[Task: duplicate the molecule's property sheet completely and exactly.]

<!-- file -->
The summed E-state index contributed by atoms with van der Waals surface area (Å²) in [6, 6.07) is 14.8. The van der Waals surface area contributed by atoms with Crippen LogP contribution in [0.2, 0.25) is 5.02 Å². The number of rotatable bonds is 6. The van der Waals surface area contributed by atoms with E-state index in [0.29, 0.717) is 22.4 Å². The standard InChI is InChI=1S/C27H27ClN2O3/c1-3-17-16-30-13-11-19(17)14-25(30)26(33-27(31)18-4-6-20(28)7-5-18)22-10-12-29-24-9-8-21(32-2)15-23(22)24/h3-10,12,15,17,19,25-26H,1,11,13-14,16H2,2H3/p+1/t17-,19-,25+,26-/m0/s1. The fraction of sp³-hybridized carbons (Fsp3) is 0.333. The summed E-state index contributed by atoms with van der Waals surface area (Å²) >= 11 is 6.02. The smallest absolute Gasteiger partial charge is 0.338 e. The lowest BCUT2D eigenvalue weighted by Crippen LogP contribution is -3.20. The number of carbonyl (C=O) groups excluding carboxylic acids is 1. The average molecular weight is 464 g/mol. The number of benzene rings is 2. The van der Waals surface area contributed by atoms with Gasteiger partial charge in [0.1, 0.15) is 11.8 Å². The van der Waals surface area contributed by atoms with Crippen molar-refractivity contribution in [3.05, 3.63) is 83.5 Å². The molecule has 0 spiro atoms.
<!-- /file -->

The summed E-state index contributed by atoms with van der Waals surface area (Å²) in [6, 6.07) is 14.8. The van der Waals surface area contributed by atoms with Crippen LogP contribution in [0.2, 0.25) is 5.02 Å². The number of rotatable bonds is 6. The van der Waals surface area contributed by atoms with E-state index in [0.29, 0.717) is 22.4 Å². The standard InChI is InChI=1S/C27H27ClN2O3/c1-3-17-16-30-13-11-19(17)14-25(30)26(33-27(31)18-4-6-20(28)7-5-18)22-10-12-29-24-9-8-21(32-2)15-23(22)24/h3-10,12,15,17,19,25-26H,1,11,13-14,16H2,2H3/p+1/t17-,19-,25+,26-/m0/s1. The fraction of sp³-hybridized carbons (Fsp3) is 0.333. The summed E-state index contributed by atoms with van der Waals surface area (Å²) >= 11 is 6.02. The smallest absolute Gasteiger partial charge is 0.338 e. The lowest BCUT2D eigenvalue weighted by Crippen LogP contribution is -3.20. The number of carbonyl (C=O) groups excluding carboxylic acids is 1. The average molecular weight is 464 g/mol. The number of benzene rings is 2. The van der Waals surface area contributed by atoms with Gasteiger partial charge in [0.1, 0.15) is 11.8 Å². The van der Waals surface area contributed by atoms with Crippen molar-refractivity contribution in [3.05, 3.63) is 83.5 Å². The molecule has 0 spiro atoms.